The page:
Los Caballos also keeps a backline for the tejano and salsa bands that usually play there, so it’ll be pretty great to see Roach Gigz in front of the ‘Viva Mexico’ drum kit and stencils of Che Cuevara on the wall. Gigz, whose dad was a Sandinista, also has a strong Latino heritage; if you missed Rachel Dovey’s excellent Bohemian profile of him and his sidekick Remedy as they shot a video in San Francisco, read it here.
Tickets for the show are at the Last Record Store in Santa Rosa, University of Sports in Rohnert Park and World of Stereo in Petaluma. Don’t sleep, as they say. It’s bound to be packed.
Today marks a huge day! For over three years, City Sound Inertia has had the same plain, non-dynamic design, looking like a bag of Wonder Bread and featuring—bizarrely—an image of an accordion as its de facto logo. It worked as a container, yes. But it was more like a cardboard box than a Cadillac.
Behold, the new look. Beyond being much easier on the eyes, longtime readers will notice increased functionality, better formatting and an overall more readable experience, especially on their mobile devices. No more Wonder Bread, either.
I, for one, am thrilled with the long-overdue makeover, and have to tip my hat to Chris Ellis, Kara Brown, Ivan Bonilla Cortes, Kyu Kyung and Dan Pulcrano for making it happen. Feel free to let me know what you think in the comments.
She’s the voice of a thousand dentist’s offices, the definition of “adult contemporary” and possibly the furthest thing from jazz that’s ever headlined the Sonoma Jazz+ Festival.
Nevertheless, Sheryl Crow, toting a new soul-tinged album, 100 Miles From Memphis, could easily have been poised last night to win over a new crowd. She hired the tremendous guitarist Doyle Bramhall II for her touring band. In interviews, she spoke of influences like Curtis Mayfield, the Allman Brothers, Stevie Wonder and Aretha Franklin. Her show was even sponsored not by the local adult contemporary station 100.1-FM KZST, who have played Crow’s innocuous hit songs every day for ten years, but by the Americana station 95.9-FM KRSH.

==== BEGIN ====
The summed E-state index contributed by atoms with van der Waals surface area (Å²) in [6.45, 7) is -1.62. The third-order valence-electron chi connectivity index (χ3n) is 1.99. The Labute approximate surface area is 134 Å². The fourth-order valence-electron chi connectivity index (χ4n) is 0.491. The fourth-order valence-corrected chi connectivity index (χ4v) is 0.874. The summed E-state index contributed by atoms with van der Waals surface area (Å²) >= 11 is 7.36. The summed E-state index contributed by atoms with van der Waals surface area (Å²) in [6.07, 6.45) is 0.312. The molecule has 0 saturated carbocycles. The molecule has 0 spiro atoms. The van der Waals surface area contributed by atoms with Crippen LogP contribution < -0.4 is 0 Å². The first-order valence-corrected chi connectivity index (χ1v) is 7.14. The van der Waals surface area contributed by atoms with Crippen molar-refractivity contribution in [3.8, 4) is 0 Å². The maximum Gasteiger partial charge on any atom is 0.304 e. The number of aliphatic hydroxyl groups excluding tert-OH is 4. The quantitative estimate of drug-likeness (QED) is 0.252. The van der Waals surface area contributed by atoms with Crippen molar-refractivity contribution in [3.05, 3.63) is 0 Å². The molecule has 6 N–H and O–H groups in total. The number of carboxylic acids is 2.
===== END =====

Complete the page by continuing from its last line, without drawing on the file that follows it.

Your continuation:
But Sheryl Crow is no Aretha. In a set frontloaded with material from 100 Miles From Memphis, Crow demonstrated last night that no matter what accoutrements an ungifted artist dons, the essence remains flat. She struggled to imbue her vocals with soul and wavered on poorly executed harmonies, even on standbys like “Every Day Is a Winding Road.” She played a variety of instruments, from a vintage Wurlitzer organ to an accordion to guitar, but her watered-down material dictated that her immensely talented band play at one-tenth of their ability.
It was enough to suggest to even the open-minded that the singer, who gave away free Tom’s toothpaste samples at the festival gate and hawked her cookbook at the merch stand, isn’t so much an artist as a brand; a lifestyle choice of the culturally trepidatious; a meeting area where nothing happens. “Sweet Rosalyn,” a song Crow said was inspired by a strip club in New Orleans, was free of sweat, gyration or danger. A political song, “Redemption Day”—introduced with some combination of the words “Bosnia,” “Rwanda” and “Hilary Clinton”—came off as obligatory at best.
Crow’s banter was playful (“Thank God the world didn’t end today,” Crow said, acknowledging the supposed May 21 Rapture, “I’m so happy, I had a few things planned”) and her fanbase stayed seated and largely calm until the block of hits at the end. That’s when drunken air-guitaring and booty-shaking ensued in a celebration of Bermuda shirts, cosmetic surgery and arrhythmic dancing to guaranteed pleasers “Steve McQueen,” “If It Makes You Happy,” “Every Day Is A Winding Road,” “Soak Up the Sun” and “All I Wanna Do.”
The set closed with a barn-burning “I Shall Believe,” which allowed the band to finally unlock its potential, but it didn’t cleanse the off taste of the night. It’s one thing to book a non-jazz artist at a jazz festival, but it’s another thing to book an affront to the creative process. “We had a great day here. We want to move here,” Crow said at one point, unconvincingly. “We want to only play jazz festivals from now on.”
If that were truly the case—if she really wanted to immerse herself in jazz—then Sheryl Crow would have a mountain of research and miles of catching up to do. Instead, she’s touring this summer with Kid Rock. Enough said.